Monday, August 04, 2008

Densities, Development, and Regionalism

Harold Miller, Mike Madison, and Chris Briem have been writing and blogging about the City's dense job concentration. As Harold notes, the Pittsburgh ranks 25th in the number of jobs located in the city, even though it ranks 59th in the number of residents. That leads one to the obvious conclusion: the City has the jobs, the suburbs have the bodies.

Mike's teasing out the inevitable tension between the two: "A "City of Pittsburgh first" approach to regional policy threatens to perpetuate the zero-sum thinking that often dominates regional economic developments efforts. If the City grows, the suburbs lose."

It's easy to see (from 100,000 feet) that a better model for City/Suburb relationship is not one of victim and parasite, but one of symbiosis. Picture the region as a hunk of lichen: fungus and algae mutually supporting one another, and, should either one die, the other would not be able to support itself. To draw out the analogy, the City specializes in the jobs, higher education, culture, entertainment and sports, while the Suburbs specialize in housing, primary education, and small retail.

The theory, however, does not necessarily work in practice. Indeed, the City has its own needs for housing, primary education, and small retail, and suburbs have their own needs for jobs and entertainment. Moreover, the suburbs are competing for housing, retail, and jobs amongst themselves. Municipal policy decisions that are made are not made with view to the entire organism (the region), but rather independently and, as Mike notes, as a zero-sum game.

Of course, the problem is that the first municipality to stop playing the game will be the first to lose; politicians need to raise tax revenue so they can bring in more jobs so they can get votes so they can be re-elected so they can do more projects to increase population to raise more tax revenue so they can bring in more jobs, etc., etc. Municipalities (and elected officials) that are unable to raise revenue through population or revenue through employment, start spiraling down the drain.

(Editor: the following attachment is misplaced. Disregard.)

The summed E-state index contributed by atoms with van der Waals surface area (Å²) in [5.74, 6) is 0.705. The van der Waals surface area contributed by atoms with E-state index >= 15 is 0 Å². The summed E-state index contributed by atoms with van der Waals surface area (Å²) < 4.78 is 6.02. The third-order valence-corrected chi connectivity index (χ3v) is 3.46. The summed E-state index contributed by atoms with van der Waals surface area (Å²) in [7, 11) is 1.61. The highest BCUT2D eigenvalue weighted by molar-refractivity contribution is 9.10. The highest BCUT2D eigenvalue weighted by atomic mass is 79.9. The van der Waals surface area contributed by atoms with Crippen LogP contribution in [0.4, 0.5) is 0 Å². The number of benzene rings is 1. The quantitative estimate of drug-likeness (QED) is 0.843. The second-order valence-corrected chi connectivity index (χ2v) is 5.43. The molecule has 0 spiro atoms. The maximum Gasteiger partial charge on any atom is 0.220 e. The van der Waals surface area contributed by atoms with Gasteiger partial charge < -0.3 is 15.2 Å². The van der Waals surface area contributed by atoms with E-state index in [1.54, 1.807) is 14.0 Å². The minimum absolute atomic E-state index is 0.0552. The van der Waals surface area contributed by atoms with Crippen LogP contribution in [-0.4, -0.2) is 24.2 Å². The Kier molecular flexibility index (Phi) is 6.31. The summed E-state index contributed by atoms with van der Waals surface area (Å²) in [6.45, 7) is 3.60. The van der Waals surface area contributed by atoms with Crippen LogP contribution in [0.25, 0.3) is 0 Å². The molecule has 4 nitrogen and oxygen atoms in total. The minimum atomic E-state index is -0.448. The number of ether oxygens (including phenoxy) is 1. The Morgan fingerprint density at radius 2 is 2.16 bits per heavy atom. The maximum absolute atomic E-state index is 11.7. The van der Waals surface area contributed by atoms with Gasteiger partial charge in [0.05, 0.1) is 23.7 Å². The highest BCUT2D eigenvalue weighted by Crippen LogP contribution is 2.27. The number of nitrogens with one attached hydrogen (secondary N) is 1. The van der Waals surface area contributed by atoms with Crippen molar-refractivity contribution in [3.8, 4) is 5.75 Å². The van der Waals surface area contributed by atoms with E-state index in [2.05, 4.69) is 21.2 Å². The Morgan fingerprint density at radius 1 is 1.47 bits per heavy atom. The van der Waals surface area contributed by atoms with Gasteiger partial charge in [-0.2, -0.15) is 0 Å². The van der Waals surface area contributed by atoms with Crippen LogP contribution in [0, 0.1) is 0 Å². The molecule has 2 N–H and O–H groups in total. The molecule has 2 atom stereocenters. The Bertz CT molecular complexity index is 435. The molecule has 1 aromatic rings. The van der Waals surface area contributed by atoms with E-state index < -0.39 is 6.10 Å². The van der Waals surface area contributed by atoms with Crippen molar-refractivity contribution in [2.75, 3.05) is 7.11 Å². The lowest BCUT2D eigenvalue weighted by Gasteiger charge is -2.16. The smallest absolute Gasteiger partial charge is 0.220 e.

But, if the City of Pittsburgh invests in a multimillion dollar corporate center, with the view to increase a corporate presence in the region (rather than just slosh jobs around), surely it is not just the City that benefits. Indeed, not everyone is going to want to live in the City and there will be some "leakage" to the surburban communities... a positive externality, if you would.

So I guess the question really is, can the suburbs win by losing, that is, if suburban developments can be positioned in support of larger City development, then would the suburbs benefit with, but not at the City's expense?

Or would that take too much coordination?


Burgher Jon said...

Well put. I think that if we're going to talk about a logical solution, we need to acknowledge that the city is losing the city/suburb game so far. Consequently, the suburbs should get comfortable with the fair solution (initially) seeming slanted towards the city. If they're not interested in ending the relationship that's benefiting them to the detriment of the whole area, then the city could always look at a commuter tax to force their hand.

Anonymous said...

The taxes aren't the problem - it's the schools. Employers don't have to worry about sending children to school with the "underclass", but their employees do.

O said...

If you're going to hide behind the name "Anonymous" you can at least say "black poor children," instead of hiding behind code words.

Bram Reichbaum said...